Standing Rib Roast with Jerusalem Artichokes and Potatoes
- 2 tsp. dried rosemary
- 1 tsp. dried thyme
- 2 garlic cloves, lightly crushed
- 1 tsp. coarse salt, plus more, to taste
- 1/2 tsp. freshly ground pepper, plus more, to
- 3-rib standing beef rib roast, about 8 1/2 lb.
- 10 to 12 Yukon Gold or other yellow-fleshed
potatoes, 2 1/2 to 3 lb. total, peeled
- 1 lb. shallots (about 24), peeled but left whole
- 2 lb. Jerusalem artichokes, unpeeled
- 1 cup full-bodied red wine, such as Cabernet
Sauvignon or Merlot
- 1 cup beef stock
Preheat an oven to 475°F.
Roast the meat for 20 minutes. Remove the roast from the oven and, using a bulb baster or spoon, transfer most of the rendered fat to a measuring cup; set aside. Reduce the oven temperature to 350°F and continue roasting for 30 minutes.
Meanwhile, in a large bowl, toss together the potatoes, shallots and about 1/4 cup of the reserved fat. (Discard the remaining fat.) Season with salt and pepper.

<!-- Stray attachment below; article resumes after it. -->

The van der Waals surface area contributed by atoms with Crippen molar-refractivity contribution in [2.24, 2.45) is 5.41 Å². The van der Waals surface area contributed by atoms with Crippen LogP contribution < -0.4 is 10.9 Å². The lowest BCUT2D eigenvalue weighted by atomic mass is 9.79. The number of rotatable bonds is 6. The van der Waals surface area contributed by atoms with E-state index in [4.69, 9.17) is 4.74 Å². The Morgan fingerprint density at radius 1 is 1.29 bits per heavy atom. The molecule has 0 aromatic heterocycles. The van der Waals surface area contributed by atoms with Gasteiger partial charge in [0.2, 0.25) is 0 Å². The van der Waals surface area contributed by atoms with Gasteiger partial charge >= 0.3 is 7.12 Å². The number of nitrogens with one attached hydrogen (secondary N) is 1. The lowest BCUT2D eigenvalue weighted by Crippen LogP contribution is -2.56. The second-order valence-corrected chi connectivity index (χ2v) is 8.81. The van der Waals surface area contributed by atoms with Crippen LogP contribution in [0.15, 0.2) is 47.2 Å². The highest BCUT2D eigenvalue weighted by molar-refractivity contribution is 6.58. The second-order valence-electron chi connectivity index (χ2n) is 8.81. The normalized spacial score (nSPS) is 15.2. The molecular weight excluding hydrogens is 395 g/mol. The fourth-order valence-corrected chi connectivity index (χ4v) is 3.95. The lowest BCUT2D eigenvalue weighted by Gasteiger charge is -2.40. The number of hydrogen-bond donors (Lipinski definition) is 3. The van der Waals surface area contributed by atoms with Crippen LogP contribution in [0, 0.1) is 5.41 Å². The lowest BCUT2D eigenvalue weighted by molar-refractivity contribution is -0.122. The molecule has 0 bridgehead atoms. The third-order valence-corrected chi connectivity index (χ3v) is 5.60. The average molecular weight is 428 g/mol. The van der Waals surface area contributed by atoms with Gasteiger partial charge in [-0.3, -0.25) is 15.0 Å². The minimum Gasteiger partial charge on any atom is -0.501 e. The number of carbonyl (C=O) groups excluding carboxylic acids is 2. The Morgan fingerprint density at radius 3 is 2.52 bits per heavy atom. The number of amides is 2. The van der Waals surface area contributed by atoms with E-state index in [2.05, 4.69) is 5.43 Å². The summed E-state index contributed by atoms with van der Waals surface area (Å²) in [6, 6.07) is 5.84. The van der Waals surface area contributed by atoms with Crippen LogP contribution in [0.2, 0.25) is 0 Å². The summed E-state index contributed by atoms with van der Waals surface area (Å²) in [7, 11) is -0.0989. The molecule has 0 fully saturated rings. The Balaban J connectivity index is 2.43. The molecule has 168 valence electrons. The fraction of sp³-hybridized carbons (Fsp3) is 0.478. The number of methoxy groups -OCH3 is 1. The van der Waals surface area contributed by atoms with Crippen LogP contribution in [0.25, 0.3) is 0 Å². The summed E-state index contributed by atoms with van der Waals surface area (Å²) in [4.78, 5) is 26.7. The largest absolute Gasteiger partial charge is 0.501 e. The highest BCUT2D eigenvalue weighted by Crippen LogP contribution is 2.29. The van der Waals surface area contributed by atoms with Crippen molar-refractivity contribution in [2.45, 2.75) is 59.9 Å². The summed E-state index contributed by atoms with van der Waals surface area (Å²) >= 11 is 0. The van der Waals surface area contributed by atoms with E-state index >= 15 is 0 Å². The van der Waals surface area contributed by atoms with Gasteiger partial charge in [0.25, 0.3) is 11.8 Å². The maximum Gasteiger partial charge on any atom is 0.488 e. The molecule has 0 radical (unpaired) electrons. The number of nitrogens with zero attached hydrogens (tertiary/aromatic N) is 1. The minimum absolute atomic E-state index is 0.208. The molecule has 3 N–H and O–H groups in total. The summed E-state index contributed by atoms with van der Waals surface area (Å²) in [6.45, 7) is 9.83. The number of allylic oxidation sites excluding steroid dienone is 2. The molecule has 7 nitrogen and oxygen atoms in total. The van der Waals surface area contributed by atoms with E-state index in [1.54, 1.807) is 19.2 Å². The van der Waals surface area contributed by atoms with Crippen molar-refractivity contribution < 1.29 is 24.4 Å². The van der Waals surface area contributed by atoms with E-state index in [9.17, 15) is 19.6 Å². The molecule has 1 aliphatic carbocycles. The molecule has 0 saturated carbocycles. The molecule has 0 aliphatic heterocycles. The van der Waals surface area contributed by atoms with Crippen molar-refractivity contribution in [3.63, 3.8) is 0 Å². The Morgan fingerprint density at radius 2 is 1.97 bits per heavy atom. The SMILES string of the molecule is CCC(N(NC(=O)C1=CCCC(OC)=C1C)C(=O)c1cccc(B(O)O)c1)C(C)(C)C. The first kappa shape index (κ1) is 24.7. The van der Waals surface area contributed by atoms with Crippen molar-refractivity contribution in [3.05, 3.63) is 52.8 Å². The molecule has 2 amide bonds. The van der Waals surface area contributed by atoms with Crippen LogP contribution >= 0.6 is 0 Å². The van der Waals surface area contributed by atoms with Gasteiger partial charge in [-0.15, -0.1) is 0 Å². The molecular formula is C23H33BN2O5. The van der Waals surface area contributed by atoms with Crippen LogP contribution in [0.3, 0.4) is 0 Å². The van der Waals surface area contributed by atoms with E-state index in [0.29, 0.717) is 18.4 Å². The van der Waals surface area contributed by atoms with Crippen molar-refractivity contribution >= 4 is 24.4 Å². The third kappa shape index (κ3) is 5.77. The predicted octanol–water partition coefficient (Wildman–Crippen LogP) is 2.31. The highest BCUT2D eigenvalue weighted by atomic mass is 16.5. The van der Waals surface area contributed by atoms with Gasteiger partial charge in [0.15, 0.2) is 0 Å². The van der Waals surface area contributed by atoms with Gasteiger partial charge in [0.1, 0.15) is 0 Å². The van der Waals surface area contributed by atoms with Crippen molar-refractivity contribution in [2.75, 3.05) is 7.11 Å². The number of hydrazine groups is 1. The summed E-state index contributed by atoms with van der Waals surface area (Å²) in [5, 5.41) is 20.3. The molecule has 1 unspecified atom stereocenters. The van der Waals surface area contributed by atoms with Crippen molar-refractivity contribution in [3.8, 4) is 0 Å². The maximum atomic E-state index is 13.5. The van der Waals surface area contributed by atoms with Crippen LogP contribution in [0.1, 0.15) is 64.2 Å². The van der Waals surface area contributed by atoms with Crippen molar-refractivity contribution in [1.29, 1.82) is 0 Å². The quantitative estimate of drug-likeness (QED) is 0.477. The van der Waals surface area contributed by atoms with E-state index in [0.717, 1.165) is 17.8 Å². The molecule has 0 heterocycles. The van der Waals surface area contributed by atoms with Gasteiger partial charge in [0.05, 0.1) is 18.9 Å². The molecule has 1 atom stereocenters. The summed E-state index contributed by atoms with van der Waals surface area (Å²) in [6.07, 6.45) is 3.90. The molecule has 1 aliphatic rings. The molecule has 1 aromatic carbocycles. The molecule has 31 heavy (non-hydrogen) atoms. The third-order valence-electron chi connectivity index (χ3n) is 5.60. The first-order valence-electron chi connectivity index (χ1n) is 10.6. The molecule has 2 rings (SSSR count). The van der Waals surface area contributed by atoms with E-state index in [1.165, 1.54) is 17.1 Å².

When the meat has roasted for 50 minutes, arrange the potatoes and shallots around it in the pan and continue roasting for 30 minutes. Add the Jerusalem artichokes and sprinkle all the vegetables with the remaining herb mixture. Continue roasting until an instant-read thermometer inserted into the thickest part of the roast, away from the bone, registers 125°F for very rare to rare, or 130°F for medium-rare, and the vegetables are tender, 30 to 45 minutes more.
Transfer the roast to a warmed platter. Cover loosely with aluminum foil and let stand for 20 minutes. Transfer the vegetables to a serving bowl and keep warm. Pour the pan juices into a cup and spoon off most of the fat. Return the juices to the pan and add the wine and stock. Place over medium-high heat, bring to a boil and deglaze the pan, stirring to dislodge any browned bits from the pan bottom. Continue cooking until reduced by one-half, about 15 minutes. Strain the juices through a fine-mesh sieve into a small pitcher. Season with salt and pepper.
Carve the meat across the grain into slices. Pour the juices over the meat. Pass the vegetables at the table.